Haskell: write yourself a Monad in almost no time (2)

If you came here without having read part1 you may wish to do so now.

How can we use our parser combinator function chain to construct more sophisticated parsers?

Well, let’s just try to build a simple parser chain:
chain1 = chain item (\a -> item)

While this will indeed parse the original input sequentially (you can easily verify with parse chain1 “123”), it will throw away the first result, namely a.

Something more must be done: we must explicitly combine the results of both sub-parses. Therefore we need explicit access to the result of the second parse, too. Thus:

chain2 = chain item (\a ->
   chain item (\b ->
      inject [a,b]))

[The complete code so far can be downloaded here.]

“But where are the Monads?” you may ask. Well, let’s just turn our whole parser into one. Very little code is needed. In fact just:

instance Monad Parser where
   return = inject
   (>>=) = chain

So, take a deep breath and read on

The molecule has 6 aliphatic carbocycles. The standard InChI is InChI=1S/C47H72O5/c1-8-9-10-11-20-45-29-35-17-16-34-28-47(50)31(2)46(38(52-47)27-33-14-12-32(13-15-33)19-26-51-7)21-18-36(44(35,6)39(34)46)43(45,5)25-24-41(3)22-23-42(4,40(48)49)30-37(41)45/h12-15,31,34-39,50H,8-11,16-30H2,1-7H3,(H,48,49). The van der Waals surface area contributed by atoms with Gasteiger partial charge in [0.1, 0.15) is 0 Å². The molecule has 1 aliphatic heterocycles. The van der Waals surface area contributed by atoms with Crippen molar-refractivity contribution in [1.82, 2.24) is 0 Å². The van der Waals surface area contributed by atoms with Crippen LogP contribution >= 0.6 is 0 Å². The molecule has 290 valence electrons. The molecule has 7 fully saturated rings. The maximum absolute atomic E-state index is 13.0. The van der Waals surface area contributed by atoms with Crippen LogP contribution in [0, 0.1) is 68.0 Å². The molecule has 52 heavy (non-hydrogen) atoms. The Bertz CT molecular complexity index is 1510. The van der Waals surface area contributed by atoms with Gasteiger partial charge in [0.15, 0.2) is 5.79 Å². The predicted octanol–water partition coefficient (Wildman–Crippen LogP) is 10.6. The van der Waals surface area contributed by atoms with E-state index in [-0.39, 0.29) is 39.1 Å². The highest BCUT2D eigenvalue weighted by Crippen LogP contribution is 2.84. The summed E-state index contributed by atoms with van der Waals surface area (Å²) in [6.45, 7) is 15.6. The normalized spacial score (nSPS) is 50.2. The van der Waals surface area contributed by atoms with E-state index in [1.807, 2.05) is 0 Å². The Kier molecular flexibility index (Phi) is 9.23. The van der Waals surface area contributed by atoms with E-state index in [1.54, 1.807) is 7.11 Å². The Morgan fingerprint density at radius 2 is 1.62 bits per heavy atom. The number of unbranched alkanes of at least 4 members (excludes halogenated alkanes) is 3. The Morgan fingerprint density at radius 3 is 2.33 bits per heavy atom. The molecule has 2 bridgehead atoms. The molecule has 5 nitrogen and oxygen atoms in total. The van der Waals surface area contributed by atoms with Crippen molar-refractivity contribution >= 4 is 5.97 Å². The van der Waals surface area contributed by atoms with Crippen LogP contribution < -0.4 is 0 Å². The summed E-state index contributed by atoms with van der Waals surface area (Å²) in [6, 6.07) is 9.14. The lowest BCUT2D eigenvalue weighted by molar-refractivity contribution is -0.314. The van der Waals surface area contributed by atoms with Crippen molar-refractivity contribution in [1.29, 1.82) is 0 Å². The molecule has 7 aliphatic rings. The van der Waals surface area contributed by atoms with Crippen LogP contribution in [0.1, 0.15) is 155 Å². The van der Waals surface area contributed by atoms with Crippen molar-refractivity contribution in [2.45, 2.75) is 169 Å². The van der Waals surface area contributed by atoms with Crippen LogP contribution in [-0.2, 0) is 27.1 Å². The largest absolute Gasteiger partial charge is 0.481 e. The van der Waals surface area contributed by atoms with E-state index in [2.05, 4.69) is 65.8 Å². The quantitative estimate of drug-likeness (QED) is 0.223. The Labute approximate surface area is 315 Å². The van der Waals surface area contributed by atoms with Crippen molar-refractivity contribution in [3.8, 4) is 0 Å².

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Haskell: write yourself a Monad in almost no time (3)

If you came here without having read any of the previous posts you may wish to do so here and here.

We just turned our parser into a Monad by adding

instance Monad Parser where
   return = inject
   (>>=) = chain

To see the benefit this gives us let’s return to our parser chain.
We can now express it like this:

mchain1 = do
   a <- item
   b <- item
   return [a,b]

Previously we had written

chain2 = chain item (\a ->
   chain item (\b ->
      inject [a,b]))

We still use the same variables and the same result, but the chaining itself actually got simpler. And the longer the chain, the more we gain with the Monad’s machinery.
And all this without any magic. By saying

instance Monad Parser where
   return = inject
   (>>=) = chain

we turned our Parser into a Monad. All previous code will still work, but in addition to that we can now use the syntactic sugar that Monads provide (do-notation).

Before we analyze that sugar in more detail let’s first have a look at the Monad instantiation of Parser. A Monad instance must provide at least two functions, return and >>=. Since our parser already came equipped with everything necessary, we just had to tell GHC (or whatever you’re using), that it should use the appropriate methods: chain as our implementation of >>= and inject as implementation of return.